A famous and important Ramsey-type result is Hindman's theorem:
For any coloring of with finitely many colors, there exists an infinite set such that all sums of finite subsets of H have the same color.Hindman's theorem is well known to be closely related to the Auslander/Ellis theorem in topological dynamics:
For every state x in a compact dynamical system, there exists a state y which is proximal to x and uniformly recurrent.(A compact dynamical system consists of a compact metric space X and a continuous function . A state is said to be uniformly recurrent if for all there exists msuch that for all n there exists k<m such that . Two states are said to be proximal if for all there exist infinitely many n such that .)
There has been a great deal of interest in the constructive or effective aspect of Hindman's theorem and the Auslander/Ellis theorem. Some of the known proofs are highly set-theoretical and cannot even be formalized in second-order arithmetic. For an extensive discussion, including several proofs of Hindman's theorem, see .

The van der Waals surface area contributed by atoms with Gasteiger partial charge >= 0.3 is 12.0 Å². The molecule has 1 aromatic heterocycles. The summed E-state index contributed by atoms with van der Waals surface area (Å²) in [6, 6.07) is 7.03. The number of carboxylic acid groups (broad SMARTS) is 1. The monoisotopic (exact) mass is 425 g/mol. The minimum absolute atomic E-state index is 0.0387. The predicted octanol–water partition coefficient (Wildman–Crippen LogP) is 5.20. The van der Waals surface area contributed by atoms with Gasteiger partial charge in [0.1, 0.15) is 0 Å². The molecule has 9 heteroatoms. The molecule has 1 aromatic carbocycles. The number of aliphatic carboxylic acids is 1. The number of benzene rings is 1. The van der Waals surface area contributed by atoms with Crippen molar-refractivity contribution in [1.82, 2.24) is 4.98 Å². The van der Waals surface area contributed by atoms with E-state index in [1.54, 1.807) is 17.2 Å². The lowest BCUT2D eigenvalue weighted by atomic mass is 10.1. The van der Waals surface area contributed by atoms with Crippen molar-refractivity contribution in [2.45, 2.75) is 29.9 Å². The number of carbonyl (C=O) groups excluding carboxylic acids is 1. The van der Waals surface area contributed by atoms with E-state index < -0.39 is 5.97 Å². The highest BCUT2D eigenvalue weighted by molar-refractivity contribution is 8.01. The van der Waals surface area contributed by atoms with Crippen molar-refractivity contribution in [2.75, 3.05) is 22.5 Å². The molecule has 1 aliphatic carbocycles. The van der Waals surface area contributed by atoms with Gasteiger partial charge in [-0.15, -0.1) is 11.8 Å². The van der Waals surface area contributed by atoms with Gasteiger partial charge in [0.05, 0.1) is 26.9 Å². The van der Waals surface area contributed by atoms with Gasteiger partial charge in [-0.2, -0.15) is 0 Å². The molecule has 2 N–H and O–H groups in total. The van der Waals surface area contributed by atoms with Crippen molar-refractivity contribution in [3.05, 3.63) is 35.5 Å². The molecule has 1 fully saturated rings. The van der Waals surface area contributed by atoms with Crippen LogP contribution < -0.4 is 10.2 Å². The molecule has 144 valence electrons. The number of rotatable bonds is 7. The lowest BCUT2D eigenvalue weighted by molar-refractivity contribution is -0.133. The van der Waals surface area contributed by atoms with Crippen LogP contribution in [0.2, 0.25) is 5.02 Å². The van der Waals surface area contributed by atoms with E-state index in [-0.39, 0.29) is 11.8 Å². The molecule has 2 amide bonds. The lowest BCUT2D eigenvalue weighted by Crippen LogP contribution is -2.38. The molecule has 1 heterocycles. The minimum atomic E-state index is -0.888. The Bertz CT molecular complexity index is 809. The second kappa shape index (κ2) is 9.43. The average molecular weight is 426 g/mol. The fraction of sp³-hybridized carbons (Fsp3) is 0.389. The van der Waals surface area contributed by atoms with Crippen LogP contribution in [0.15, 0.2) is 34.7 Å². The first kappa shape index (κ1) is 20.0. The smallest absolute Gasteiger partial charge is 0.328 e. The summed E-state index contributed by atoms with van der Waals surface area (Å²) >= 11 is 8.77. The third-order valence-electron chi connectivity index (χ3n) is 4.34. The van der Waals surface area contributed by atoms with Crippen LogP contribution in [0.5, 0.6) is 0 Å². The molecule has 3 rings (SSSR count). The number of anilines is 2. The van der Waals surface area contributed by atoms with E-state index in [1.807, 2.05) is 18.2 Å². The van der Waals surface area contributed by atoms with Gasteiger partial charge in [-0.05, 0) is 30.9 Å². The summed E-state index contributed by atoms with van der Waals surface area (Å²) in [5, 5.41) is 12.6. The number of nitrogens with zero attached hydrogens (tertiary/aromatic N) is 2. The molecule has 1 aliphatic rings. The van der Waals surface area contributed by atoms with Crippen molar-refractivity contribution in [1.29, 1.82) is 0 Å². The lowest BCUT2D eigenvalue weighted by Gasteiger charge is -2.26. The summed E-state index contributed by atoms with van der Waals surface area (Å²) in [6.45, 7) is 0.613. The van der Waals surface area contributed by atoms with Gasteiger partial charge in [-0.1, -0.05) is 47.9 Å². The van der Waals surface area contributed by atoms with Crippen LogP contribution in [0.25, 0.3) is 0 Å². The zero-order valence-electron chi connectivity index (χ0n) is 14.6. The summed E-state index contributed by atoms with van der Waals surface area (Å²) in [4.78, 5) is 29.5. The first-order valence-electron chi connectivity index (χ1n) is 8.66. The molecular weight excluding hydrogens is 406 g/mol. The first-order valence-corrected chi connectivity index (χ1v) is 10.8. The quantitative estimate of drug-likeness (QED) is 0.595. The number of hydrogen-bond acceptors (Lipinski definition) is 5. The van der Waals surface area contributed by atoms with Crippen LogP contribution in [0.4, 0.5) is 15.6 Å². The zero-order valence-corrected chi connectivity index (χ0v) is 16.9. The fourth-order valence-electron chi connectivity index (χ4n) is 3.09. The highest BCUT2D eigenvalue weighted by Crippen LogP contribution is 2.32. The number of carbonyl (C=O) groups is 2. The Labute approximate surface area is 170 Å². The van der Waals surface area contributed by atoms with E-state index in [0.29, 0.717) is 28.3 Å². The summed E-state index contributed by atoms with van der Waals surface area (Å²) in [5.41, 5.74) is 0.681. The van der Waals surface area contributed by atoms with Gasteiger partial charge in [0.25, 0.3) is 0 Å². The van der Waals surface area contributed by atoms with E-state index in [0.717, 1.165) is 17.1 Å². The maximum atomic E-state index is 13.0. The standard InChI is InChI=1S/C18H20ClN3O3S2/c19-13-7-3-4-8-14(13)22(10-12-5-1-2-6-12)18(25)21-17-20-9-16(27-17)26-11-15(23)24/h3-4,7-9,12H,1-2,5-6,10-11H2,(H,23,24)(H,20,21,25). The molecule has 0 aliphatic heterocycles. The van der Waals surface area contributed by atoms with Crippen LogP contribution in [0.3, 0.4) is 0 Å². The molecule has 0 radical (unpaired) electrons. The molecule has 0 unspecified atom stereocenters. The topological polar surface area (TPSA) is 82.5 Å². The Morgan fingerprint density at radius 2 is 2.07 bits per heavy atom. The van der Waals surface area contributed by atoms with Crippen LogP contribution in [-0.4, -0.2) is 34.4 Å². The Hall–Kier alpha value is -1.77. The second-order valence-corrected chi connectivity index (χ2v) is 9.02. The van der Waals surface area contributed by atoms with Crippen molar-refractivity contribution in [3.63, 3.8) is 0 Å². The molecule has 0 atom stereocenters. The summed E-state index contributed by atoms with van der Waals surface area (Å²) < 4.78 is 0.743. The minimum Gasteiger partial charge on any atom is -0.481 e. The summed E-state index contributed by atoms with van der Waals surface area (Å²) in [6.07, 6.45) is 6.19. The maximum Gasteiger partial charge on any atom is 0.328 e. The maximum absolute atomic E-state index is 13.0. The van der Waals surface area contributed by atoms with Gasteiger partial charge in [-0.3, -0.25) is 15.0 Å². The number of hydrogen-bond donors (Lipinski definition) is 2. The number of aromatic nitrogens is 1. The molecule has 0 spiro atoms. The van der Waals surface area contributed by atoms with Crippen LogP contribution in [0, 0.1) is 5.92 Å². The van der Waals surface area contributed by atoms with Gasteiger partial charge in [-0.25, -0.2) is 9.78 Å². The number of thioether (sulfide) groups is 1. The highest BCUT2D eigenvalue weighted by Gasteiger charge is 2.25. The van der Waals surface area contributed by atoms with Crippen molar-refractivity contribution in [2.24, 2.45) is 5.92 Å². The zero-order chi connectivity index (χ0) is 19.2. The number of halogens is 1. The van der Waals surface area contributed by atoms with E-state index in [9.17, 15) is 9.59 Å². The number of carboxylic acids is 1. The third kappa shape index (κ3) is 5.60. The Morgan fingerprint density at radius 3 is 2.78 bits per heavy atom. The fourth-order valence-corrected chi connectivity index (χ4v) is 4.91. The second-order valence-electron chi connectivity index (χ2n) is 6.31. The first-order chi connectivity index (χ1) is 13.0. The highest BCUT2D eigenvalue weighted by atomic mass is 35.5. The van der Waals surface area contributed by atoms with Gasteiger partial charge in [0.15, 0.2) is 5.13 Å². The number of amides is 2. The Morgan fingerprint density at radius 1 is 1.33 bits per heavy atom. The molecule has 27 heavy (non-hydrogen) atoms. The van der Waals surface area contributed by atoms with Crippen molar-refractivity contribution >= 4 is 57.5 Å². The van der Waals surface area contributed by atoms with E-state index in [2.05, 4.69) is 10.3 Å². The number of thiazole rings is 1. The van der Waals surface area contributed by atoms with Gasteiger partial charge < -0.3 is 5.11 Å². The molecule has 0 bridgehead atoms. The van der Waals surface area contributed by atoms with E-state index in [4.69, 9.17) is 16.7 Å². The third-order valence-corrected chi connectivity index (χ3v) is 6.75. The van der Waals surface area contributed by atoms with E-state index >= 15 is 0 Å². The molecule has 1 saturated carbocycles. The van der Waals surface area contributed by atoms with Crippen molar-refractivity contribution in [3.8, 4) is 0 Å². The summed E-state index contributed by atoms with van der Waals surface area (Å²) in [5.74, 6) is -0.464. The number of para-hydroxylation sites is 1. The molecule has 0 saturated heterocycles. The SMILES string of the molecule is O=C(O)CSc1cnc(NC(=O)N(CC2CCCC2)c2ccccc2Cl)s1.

I conjecture that Hindman's theorem and the Auslander/Ellis theorem are equivalent to over . The known partial results in this direction are in Blass/Hirst/Simpson . There we showed that Hindman's theorem and the Auslander/Ellis theorem are provable in , which consists of plus ``for all , the th Turing jump of A exists''. The proof of Hindman's theorem in involves a delicate effectivization of Hindman's original proof. We also obtained a reversal by showing that Hindman's theorem implies over . The problem here is to close the gap between and .